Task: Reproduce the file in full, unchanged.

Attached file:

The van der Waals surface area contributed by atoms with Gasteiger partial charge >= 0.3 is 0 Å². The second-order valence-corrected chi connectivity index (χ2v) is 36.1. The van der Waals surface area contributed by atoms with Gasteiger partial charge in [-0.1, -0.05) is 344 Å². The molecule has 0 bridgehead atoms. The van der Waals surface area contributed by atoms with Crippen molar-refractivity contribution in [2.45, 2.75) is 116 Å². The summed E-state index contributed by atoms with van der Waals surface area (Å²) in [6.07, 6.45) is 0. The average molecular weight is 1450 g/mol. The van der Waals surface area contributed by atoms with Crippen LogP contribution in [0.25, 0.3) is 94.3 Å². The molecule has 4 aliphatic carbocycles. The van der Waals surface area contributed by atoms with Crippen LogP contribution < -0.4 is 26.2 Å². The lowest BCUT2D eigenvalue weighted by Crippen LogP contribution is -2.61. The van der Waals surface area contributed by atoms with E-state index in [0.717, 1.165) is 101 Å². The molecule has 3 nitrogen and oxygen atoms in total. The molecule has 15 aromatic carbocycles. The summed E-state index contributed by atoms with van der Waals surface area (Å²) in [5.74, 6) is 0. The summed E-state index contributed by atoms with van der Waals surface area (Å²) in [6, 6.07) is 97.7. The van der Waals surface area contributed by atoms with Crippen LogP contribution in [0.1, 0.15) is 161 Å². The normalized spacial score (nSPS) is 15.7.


The van der Waals surface area contributed by atoms with Gasteiger partial charge >= 0.3 is 0 Å². The second-order valence-corrected chi connectivity index (χ2v) is 36.1. The van der Waals surface area contributed by atoms with Gasteiger partial charge in [-0.1, -0.05) is 344 Å². The molecule has 0 bridgehead atoms. The van der Waals surface area contributed by atoms with Crippen molar-refractivity contribution in [2.45, 2.75) is 116 Å². The summed E-state index contributed by atoms with van der Waals surface area (Å²) in [6.07, 6.45) is 0. The average molecular weight is 1450 g/mol. The van der Waals surface area contributed by atoms with Crippen LogP contribution in [0.25, 0.3) is 94.3 Å². The molecule has 4 aliphatic carbocycles. The van der Waals surface area contributed by atoms with Crippen LogP contribution < -0.4 is 26.2 Å². The lowest BCUT2D eigenvalue weighted by Crippen LogP contribution is -2.61. The van der Waals surface area contributed by atoms with E-state index in [0.717, 1.165) is 101 Å². The molecule has 3 nitrogen and oxygen atoms in total. The molecule has 15 aromatic carbocycles. The summed E-state index contributed by atoms with van der Waals surface area (Å²) in [5.74, 6) is 0. The summed E-state index contributed by atoms with van der Waals surface area (Å²) in [6, 6.07) is 97.7. The van der Waals surface area contributed by atoms with Crippen LogP contribution in [0.1, 0.15) is 161 Å². The normalized spacial score (nSPS) is 15.7.